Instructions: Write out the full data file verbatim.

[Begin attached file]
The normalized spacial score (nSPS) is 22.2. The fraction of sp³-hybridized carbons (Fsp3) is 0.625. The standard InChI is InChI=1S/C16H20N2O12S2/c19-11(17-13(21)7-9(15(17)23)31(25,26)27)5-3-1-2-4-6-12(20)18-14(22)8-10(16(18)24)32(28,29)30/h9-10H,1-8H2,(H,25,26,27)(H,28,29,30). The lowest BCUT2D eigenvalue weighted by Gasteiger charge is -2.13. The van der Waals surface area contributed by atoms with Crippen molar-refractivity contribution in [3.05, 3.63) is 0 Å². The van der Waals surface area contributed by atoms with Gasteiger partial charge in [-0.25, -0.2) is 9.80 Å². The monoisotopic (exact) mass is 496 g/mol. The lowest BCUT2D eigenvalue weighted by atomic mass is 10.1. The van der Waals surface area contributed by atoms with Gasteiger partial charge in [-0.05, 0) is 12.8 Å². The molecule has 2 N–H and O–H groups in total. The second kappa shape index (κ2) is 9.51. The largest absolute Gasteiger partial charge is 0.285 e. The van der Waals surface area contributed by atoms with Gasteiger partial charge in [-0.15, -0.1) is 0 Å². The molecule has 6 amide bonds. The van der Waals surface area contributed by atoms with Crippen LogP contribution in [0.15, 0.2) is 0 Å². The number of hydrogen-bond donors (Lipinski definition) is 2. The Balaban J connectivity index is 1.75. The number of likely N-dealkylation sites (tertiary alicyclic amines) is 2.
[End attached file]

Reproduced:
The normalized spacial score (nSPS) is 22.2. The fraction of sp³-hybridized carbons (Fsp3) is 0.625. The standard InChI is InChI=1S/C16H20N2O12S2/c19-11(17-13(21)7-9(15(17)23)31(25,26)27)5-3-1-2-4-6-12(20)18-14(22)8-10(16(18)24)32(28,29)30/h9-10H,1-8H2,(H,25,26,27)(H,28,29,30). The lowest BCUT2D eigenvalue weighted by Gasteiger charge is -2.13. The van der Waals surface area contributed by atoms with Crippen molar-refractivity contribution in [3.05, 3.63) is 0 Å². The van der Waals surface area contributed by atoms with Gasteiger partial charge in [-0.25, -0.2) is 9.80 Å². The monoisotopic (exact) mass is 496 g/mol. The lowest BCUT2D eigenvalue weighted by atomic mass is 10.1. The van der Waals surface area contributed by atoms with Gasteiger partial charge in [-0.05, 0) is 12.8 Å². The molecule has 2 N–H and O–H groups in total. The second kappa shape index (κ2) is 9.51. The largest absolute Gasteiger partial charge is 0.285 e. The van der Waals surface area contributed by atoms with Gasteiger partial charge in [-0.15, -0.1) is 0 Å². The molecule has 6 amide bonds. The van der Waals surface area contributed by atoms with Crippen LogP contribution in [0.15, 0.2) is 0 Å². The number of hydrogen-bond donors (Lipinski definition) is 2. The Balaban J connectivity index is 1.75. The number of likely N-dealkylation sites (tertiary alicyclic amines) is 2.